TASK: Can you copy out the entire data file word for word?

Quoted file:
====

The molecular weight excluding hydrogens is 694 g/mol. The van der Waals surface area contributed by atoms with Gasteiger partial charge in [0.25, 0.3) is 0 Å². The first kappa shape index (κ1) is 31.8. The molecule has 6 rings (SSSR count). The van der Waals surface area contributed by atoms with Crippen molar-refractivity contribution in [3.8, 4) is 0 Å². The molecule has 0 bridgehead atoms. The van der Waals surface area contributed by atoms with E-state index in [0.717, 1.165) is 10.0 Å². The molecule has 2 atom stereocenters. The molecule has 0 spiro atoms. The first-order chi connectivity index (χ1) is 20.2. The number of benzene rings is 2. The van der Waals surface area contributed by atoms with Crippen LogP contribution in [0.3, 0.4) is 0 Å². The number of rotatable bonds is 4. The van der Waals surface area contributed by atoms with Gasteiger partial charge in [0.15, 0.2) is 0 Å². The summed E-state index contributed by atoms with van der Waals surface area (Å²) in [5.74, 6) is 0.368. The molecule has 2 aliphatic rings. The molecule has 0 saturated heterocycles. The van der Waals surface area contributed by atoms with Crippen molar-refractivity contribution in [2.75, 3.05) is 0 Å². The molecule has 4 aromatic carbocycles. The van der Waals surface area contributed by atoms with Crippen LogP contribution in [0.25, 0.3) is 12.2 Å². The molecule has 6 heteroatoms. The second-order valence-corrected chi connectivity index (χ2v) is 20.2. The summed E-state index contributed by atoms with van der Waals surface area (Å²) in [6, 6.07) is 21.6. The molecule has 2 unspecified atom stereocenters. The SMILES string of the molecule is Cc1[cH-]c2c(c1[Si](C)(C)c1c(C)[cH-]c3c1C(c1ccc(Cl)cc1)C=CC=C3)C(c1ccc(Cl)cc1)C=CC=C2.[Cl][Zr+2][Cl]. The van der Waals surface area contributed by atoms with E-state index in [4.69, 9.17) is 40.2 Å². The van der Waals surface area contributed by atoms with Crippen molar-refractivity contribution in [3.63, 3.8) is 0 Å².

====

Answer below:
The molecular weight excluding hydrogens is 694 g/mol. The van der Waals surface area contributed by atoms with Gasteiger partial charge in [0.25, 0.3) is 0 Å². The first kappa shape index (κ1) is 31.8. The molecule has 6 rings (SSSR count). The van der Waals surface area contributed by atoms with Crippen molar-refractivity contribution in [3.8, 4) is 0 Å². The molecule has 0 bridgehead atoms. The van der Waals surface area contributed by atoms with E-state index in [0.717, 1.165) is 10.0 Å². The molecule has 2 atom stereocenters. The molecule has 0 spiro atoms. The first-order chi connectivity index (χ1) is 20.2. The number of benzene rings is 2. The van der Waals surface area contributed by atoms with Crippen LogP contribution in [0.3, 0.4) is 0 Å². The number of rotatable bonds is 4. The van der Waals surface area contributed by atoms with Gasteiger partial charge in [0.15, 0.2) is 0 Å². The summed E-state index contributed by atoms with van der Waals surface area (Å²) in [5.74, 6) is 0.368. The molecule has 2 aliphatic rings. The molecule has 0 saturated heterocycles. The van der Waals surface area contributed by atoms with Crippen molar-refractivity contribution in [2.75, 3.05) is 0 Å². The molecule has 4 aromatic carbocycles. The van der Waals surface area contributed by atoms with Crippen LogP contribution in [0.25, 0.3) is 12.2 Å². The molecule has 6 heteroatoms. The second-order valence-corrected chi connectivity index (χ2v) is 20.2. The summed E-state index contributed by atoms with van der Waals surface area (Å²) in [6, 6.07) is 21.6. The molecule has 2 unspecified atom stereocenters. The SMILES string of the molecule is Cc1[cH-]c2c(c1[Si](C)(C)c1c(C)[cH-]c3c1C(c1ccc(Cl)cc1)C=CC=C3)C(c1ccc(Cl)cc1)C=CC=C2.[Cl][Zr+2][Cl]. The van der Waals surface area contributed by atoms with E-state index in [4.69, 9.17) is 40.2 Å². The van der Waals surface area contributed by atoms with Crippen molar-refractivity contribution in [3.63, 3.8) is 0 Å².